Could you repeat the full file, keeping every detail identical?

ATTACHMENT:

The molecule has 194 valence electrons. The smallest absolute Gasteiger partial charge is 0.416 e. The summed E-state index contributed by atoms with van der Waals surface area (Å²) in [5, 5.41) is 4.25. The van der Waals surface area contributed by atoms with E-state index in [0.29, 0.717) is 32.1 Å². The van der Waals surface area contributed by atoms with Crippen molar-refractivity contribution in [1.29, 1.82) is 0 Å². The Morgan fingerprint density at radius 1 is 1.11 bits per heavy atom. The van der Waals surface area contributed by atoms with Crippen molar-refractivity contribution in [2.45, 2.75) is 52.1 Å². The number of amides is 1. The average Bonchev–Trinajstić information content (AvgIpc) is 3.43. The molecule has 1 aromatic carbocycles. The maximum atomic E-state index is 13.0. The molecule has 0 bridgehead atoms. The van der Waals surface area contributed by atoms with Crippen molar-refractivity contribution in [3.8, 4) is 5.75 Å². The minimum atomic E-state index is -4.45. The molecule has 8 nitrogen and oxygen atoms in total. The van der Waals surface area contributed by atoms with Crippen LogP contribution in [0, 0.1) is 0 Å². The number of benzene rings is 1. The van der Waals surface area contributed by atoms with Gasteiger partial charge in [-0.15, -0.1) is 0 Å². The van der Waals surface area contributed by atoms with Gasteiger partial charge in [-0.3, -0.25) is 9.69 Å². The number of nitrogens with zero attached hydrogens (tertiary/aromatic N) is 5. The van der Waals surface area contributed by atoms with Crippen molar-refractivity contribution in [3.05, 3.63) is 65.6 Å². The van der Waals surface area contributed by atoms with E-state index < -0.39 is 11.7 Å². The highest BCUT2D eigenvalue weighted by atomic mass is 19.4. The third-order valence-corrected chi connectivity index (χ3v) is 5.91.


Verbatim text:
The molecule has 194 valence electrons. The smallest absolute Gasteiger partial charge is 0.416 e. The summed E-state index contributed by atoms with van der Waals surface area (Å²) in [5, 5.41) is 4.25. The van der Waals surface area contributed by atoms with E-state index in [0.29, 0.717) is 32.1 Å². The van der Waals surface area contributed by atoms with Crippen molar-refractivity contribution in [1.29, 1.82) is 0 Å². The Morgan fingerprint density at radius 1 is 1.11 bits per heavy atom. The van der Waals surface area contributed by atoms with Crippen molar-refractivity contribution in [2.45, 2.75) is 52.1 Å². The number of amides is 1. The average Bonchev–Trinajstić information content (AvgIpc) is 3.43. The molecule has 1 aromatic carbocycles. The maximum atomic E-state index is 13.0. The molecule has 0 bridgehead atoms. The van der Waals surface area contributed by atoms with Crippen molar-refractivity contribution in [3.8, 4) is 5.75 Å². The minimum atomic E-state index is -4.45. The molecule has 8 nitrogen and oxygen atoms in total. The van der Waals surface area contributed by atoms with Crippen LogP contribution in [0, 0.1) is 0 Å². The number of benzene rings is 1. The van der Waals surface area contributed by atoms with Gasteiger partial charge in [-0.15, -0.1) is 0 Å². The van der Waals surface area contributed by atoms with Gasteiger partial charge in [-0.3, -0.25) is 9.69 Å². The number of nitrogens with zero attached hydrogens (tertiary/aromatic N) is 5. The van der Waals surface area contributed by atoms with Crippen molar-refractivity contribution in [3.05, 3.63) is 65.6 Å². The van der Waals surface area contributed by atoms with E-state index < -0.39 is 11.7 Å². The highest BCUT2D eigenvalue weighted by atomic mass is 19.4. The third-order valence-corrected chi connectivity index (χ3v) is 5.91.